We’ve all gotten those postcards in the mail that tell us we’ve won a guaranteed prize of a cruise or some other sunny vacation getaway. Just such an announcement arrived to our home a few weeks ago. The catch of course, is that we’d have to go listen to a 90 minute time share presentation.
My wife and I had heard from some friends and family that you really do get the prize, so we called up and traveled an hour and half out of town to attend our 90 minute presentation and claim our prizes. We visited the Silverleaf Resorts’ Hill Country Resort nestled between San Antonio and Austin.
We listened to the presentation, took the tour, and after over 2 hours got back to a table and were ready to hear the salesman’s closing arguments. Our “tour guide” (read: salesman), brought over a finance person to convince us of the great deal it would be to finance the timeshare purchase price over time.
My wife and I weren’t too impressed with the resort and wouldn’t take on unnecessary debt even if we were. So we told them no thanks. Up to this point the sales experience had been cordial and professional. But once we started saying no, the monster within our finance guy appeared:
- He kept writing down random numbers on the paper and asking if that would work.
Problem: Failure to explain what you are talking about confuses customers.
- He tells us he has another job to support himself, but to think of our salesman who has 4 kids to support.
Problem: Our salesman had gone on at length about his 3 kids and their numerous costly international vacation trips. Don’t lie to your customers and don’t try to make them feel sorry for you when you obviously aren’t struggling financially!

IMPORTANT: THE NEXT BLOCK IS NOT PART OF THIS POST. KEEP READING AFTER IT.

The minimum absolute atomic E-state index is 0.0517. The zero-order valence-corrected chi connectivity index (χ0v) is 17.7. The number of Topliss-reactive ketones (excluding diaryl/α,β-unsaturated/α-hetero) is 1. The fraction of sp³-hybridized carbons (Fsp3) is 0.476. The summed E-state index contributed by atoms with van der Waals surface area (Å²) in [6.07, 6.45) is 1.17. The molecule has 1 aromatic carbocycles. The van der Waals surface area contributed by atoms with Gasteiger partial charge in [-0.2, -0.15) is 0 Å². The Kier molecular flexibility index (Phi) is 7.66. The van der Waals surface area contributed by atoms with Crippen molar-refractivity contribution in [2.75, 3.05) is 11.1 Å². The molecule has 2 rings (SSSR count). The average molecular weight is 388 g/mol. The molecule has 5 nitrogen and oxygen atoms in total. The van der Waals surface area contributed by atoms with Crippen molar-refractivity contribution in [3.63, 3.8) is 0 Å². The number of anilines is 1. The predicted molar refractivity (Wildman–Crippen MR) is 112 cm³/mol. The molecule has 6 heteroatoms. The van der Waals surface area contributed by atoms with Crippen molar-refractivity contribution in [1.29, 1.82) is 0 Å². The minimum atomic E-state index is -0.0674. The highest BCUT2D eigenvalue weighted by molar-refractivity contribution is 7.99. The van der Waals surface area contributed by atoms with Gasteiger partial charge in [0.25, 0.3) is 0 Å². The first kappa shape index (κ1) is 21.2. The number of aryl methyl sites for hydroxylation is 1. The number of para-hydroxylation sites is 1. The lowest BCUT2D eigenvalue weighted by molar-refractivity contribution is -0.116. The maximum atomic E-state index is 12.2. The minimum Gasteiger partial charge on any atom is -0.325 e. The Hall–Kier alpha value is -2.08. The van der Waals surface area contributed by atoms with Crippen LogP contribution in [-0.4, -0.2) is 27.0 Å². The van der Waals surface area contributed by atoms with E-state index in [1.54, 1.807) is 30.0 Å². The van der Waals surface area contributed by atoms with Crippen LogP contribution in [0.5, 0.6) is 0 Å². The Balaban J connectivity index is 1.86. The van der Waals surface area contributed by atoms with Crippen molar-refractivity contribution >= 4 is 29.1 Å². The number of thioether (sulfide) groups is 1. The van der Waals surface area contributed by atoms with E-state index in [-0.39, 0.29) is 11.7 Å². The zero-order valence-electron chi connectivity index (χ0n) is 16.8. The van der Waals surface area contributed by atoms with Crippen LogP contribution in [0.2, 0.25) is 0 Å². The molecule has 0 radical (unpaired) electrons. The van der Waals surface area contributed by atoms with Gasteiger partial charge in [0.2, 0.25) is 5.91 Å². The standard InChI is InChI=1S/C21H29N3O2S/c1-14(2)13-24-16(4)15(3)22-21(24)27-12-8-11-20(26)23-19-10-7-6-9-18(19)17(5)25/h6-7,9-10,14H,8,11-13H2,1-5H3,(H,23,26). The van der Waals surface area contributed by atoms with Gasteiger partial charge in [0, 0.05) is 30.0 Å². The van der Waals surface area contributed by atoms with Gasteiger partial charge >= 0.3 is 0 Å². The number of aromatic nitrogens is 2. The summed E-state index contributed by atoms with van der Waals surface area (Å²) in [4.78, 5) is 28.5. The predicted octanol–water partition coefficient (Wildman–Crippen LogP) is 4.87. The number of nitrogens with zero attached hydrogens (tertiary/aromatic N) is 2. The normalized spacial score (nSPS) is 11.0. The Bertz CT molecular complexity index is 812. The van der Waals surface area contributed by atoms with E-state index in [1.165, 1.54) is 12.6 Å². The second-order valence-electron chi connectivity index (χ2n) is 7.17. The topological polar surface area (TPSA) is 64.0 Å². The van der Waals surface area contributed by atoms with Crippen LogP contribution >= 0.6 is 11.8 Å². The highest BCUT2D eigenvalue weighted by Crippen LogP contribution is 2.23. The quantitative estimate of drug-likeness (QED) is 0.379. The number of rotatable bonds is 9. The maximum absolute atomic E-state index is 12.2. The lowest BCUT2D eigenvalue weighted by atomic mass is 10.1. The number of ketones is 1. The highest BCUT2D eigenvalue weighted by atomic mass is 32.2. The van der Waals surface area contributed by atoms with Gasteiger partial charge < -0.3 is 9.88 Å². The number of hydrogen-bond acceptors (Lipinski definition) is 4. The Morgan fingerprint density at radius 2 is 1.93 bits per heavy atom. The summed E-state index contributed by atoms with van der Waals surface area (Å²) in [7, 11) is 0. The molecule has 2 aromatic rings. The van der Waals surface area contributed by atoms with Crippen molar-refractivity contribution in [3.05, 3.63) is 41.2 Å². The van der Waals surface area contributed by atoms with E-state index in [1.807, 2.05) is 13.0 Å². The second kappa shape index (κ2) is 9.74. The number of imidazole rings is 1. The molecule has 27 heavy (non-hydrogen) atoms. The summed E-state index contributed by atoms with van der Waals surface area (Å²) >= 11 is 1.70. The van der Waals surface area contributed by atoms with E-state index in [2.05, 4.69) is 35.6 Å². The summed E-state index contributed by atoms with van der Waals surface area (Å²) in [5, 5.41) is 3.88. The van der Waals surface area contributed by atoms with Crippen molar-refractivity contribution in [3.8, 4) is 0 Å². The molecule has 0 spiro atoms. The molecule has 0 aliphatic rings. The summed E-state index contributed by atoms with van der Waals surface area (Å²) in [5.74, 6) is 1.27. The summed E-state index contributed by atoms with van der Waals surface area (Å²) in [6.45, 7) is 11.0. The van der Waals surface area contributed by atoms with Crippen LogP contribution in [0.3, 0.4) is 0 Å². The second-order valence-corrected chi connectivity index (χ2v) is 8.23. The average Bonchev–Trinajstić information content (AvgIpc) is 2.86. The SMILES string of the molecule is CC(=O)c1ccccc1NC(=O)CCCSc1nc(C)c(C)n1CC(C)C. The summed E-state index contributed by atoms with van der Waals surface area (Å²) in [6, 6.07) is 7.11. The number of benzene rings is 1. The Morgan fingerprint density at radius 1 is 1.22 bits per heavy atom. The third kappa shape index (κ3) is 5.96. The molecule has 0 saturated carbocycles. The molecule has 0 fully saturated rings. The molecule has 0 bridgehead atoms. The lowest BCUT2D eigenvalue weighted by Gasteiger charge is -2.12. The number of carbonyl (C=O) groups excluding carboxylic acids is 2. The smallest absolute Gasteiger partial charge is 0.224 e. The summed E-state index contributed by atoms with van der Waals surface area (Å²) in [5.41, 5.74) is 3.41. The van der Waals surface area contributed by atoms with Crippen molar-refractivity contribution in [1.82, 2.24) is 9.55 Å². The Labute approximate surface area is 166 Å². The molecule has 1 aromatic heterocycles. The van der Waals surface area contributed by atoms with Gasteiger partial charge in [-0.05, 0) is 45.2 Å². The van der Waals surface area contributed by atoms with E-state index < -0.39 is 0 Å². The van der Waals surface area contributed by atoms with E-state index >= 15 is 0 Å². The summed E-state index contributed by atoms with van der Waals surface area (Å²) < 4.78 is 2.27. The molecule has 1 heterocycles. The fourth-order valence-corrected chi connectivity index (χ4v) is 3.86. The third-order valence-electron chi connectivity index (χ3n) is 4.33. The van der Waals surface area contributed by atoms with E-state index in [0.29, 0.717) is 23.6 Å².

- He tells us that we should never come to these presentations if we don’t intend to buy.
Problem: The information we got in the mail was vague and only said we won a prize. We came to the presentation to get information and collect the goodies. Commitment to buy was not a prerequisite for visiting the resort.
- When our salesman realized we weren’t going to buy, he says: “I guess this isn’t for you then” and whirled around and walked away. We never saw him again. Our finance guy, when he gave up on us, got up and huffed off crumpling our paperwork loudly as he walked away, grumbling to himself all the while.
Problem: This left us with a really bad taste in our mouth. Don’t end your interaction with a customer on a bad note.
My wife and I laughed all the way home about our time with the timeshare people. This doesn’t bode well for Silverleaf Resorts when we talk to our family and friends.
So, you don’t get the sale…
In your business you don’t always get the sale. For any number of reasons, your potential customer decides to walk away. The thoughts going through their heads and the feelings they are having will impact your future bottom line. Here is how to leave customers with a good impression and get the most out of customers who don’t buy:
- Thank them for their time.
- Tell them that if their needs change in the future to give you a call and hand them a business card.
- Ask if they know any one who would be interested. Gather names and contact information.
- Tell them to have a great day.
These last few steps should be said with a smile and without sarcasm or an angry tone. If you avoid the pitfalls of Silverleaf and follow the steps outlined above, your prospects will turn into a positive marketing tool and not negative publicity.
Yes, we did get the cruise. However, it won’t be our dream vacation.